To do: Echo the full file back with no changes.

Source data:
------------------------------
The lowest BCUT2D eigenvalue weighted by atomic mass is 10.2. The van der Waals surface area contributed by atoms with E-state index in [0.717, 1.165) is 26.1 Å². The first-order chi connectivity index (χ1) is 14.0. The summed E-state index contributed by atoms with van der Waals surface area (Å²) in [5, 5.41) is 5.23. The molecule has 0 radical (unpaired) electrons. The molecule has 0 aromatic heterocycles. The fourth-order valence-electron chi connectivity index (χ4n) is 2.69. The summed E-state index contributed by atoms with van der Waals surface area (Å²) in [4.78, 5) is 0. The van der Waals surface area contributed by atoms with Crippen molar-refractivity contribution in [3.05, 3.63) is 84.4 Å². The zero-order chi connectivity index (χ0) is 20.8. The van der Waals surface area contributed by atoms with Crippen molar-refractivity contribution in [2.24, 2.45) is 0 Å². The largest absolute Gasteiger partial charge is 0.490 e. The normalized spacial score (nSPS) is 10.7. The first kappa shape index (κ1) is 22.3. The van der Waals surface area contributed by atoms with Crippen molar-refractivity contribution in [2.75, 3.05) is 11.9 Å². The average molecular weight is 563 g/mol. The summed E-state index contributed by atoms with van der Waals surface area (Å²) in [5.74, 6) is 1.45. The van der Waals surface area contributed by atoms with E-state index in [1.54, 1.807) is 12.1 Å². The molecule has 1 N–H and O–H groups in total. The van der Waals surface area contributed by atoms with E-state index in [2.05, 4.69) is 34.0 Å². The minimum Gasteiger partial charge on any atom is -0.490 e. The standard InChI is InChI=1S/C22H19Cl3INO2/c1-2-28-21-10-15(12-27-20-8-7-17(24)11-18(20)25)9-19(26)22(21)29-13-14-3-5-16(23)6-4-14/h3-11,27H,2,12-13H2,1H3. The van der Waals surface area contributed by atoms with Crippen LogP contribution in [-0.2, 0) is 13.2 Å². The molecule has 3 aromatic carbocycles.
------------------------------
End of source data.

The lowest BCUT2D eigenvalue weighted by atomic mass is 10.2. The van der Waals surface area contributed by atoms with E-state index in [0.717, 1.165) is 26.1 Å². The first-order chi connectivity index (χ1) is 14.0. The summed E-state index contributed by atoms with van der Waals surface area (Å²) in [5, 5.41) is 5.23. The molecule has 0 radical (unpaired) electrons. The molecule has 0 aromatic heterocycles. The fourth-order valence-electron chi connectivity index (χ4n) is 2.69. The summed E-state index contributed by atoms with van der Waals surface area (Å²) in [4.78, 5) is 0. The van der Waals surface area contributed by atoms with Crippen molar-refractivity contribution in [3.05, 3.63) is 84.4 Å². The zero-order chi connectivity index (χ0) is 20.8. The van der Waals surface area contributed by atoms with Crippen molar-refractivity contribution in [2.24, 2.45) is 0 Å². The largest absolute Gasteiger partial charge is 0.490 e. The normalized spacial score (nSPS) is 10.7. The first kappa shape index (κ1) is 22.3. The van der Waals surface area contributed by atoms with Crippen molar-refractivity contribution in [2.75, 3.05) is 11.9 Å². The average molecular weight is 563 g/mol. The summed E-state index contributed by atoms with van der Waals surface area (Å²) in [5.74, 6) is 1.45. The van der Waals surface area contributed by atoms with E-state index in [1.54, 1.807) is 12.1 Å². The molecule has 1 N–H and O–H groups in total. The van der Waals surface area contributed by atoms with E-state index in [2.05, 4.69) is 34.0 Å². The minimum Gasteiger partial charge on any atom is -0.490 e. The standard InChI is InChI=1S/C22H19Cl3INO2/c1-2-28-21-10-15(12-27-20-8-7-17(24)11-18(20)25)9-19(26)22(21)29-13-14-3-5-16(23)6-4-14/h3-11,27H,2,12-13H2,1H3. The van der Waals surface area contributed by atoms with Crippen LogP contribution in [-0.2, 0) is 13.2 Å². The molecule has 3 aromatic carbocycles.